Longitudinal study exploring factors associated with neck/shoulder pain at 52 years of age

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Longitudinal study exploring factors associated with neck/shoulder pain at 52 years of age
Key Take-Away: 

This research puts light on that neck/shoulder pain (Upper back pain, UBP) preventative measures might involve both lifestyle (like dietary habits to ensure that the individuals are not becoming overweight) and work-related factors such as social support. The rehabilitation of individuals who have UBP must include standards of physical capacity and flexibility and not only on standard that can avoid UBP.

To investigate the ability of work-related measurements, body composition, physical activity, and fitness levels to predict neck/shoulder pain (upper body pain, UBP) at the age of 52 years.

ABSTRACT: 
Background: 

To investigate the ability of work-related measurements, body composition, physical activity, and fitness levels to predict neck/shoulder pain (upper body pain, UBP) at the age of 52 years.

To investigate the ability of work-related measurements, body composition, physical activity, and fitness levels to predict neck/shoulder pain (upper body pain, UBP) at the age of 52 years. Another aim was to investigate the cross-sectional relationships between UBP, work-related factors, and individual factors at the age of 52 years.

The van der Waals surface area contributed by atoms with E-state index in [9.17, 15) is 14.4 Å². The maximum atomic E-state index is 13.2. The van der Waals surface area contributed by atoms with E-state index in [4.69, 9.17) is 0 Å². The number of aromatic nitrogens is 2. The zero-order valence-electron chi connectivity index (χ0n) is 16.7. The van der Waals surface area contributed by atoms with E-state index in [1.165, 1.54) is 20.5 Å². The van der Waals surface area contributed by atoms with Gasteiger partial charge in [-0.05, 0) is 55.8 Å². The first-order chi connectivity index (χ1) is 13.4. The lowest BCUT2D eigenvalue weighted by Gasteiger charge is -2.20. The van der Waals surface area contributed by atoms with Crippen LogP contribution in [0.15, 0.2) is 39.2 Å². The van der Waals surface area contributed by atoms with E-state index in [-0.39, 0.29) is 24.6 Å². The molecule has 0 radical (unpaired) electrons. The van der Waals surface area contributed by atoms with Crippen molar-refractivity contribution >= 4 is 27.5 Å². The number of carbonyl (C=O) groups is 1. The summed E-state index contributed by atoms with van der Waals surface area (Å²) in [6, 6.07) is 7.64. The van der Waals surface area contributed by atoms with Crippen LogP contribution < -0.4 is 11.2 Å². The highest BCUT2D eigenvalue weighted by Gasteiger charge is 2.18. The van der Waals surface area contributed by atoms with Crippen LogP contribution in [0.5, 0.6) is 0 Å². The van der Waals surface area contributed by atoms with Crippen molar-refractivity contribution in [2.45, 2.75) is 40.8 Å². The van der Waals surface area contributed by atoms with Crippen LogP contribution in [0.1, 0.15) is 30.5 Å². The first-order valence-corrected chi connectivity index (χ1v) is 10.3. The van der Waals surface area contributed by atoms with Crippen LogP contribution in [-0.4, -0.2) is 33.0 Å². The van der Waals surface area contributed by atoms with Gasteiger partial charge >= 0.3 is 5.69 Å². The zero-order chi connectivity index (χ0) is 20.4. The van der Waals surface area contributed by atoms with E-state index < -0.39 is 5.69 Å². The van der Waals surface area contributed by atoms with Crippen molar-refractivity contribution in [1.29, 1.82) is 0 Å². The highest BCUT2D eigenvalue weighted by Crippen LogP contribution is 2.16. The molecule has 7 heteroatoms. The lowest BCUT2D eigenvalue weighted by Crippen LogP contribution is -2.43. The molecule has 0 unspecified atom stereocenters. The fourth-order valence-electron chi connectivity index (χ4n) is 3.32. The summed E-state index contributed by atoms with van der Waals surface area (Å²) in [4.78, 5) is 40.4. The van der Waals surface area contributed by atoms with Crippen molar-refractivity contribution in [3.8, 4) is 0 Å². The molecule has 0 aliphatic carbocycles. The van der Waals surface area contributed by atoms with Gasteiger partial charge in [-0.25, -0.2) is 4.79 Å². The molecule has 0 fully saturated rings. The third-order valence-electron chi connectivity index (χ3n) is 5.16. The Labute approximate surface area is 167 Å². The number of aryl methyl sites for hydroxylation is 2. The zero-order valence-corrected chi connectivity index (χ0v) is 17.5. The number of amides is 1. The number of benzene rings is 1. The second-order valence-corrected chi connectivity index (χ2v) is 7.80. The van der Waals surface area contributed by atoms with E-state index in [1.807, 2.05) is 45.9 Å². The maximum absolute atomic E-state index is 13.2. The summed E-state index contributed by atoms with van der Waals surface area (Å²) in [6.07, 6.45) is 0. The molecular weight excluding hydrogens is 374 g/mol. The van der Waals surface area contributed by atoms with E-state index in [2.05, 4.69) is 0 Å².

Methods: 

We followed a randomly selected cohort of 429 adolescents that was recruited in 1974 (baseline), when they were 16 years old.

The participants completed physical fitness tests, questions about sociodemographic and lifestyle factors at 16, 34, and 52 years of age, and questions about work-related factors and pain in the follow-ups. Logistic regression analyses were used to examine the associations between UBP and the other variables.

 

Results: 

Univariate logistic regression analyses showed that high body mass index and the work-related factors, low control, and low social support at the age of 34 years were related to UBP at the age of 52 years.

For social support, there was an interaction between men and women where the relationship between low social support and the experience of pain was more evident for women. Among women, body mass index and social support remained significantly related in the multivariate analyses. For men, social support remained significantly related. Cross-sectional relationships at the age of 52 differed from the longitudinal in the sense that measures of joint flexibility and work posture were also significantly associated with UBP.

 

Conclusion: 

The fact that the cross-sectional differed from the longitudinal relationships strengthens the importance of performing longitudinal studies when studying factors that might influence the initiation of pain.

The fact that the cross-sectional differed from the longitudinal relationships strengthens the importance of performing longitudinal studies when studying factors that might influence the initiation of pain. UBP preventative measures might need to include both lifestyle (such as dietary habits and physical activity to ensure that the individuals are not becoming overweight) and work-related factors such as social support.

Pain Research and Treatment 2016
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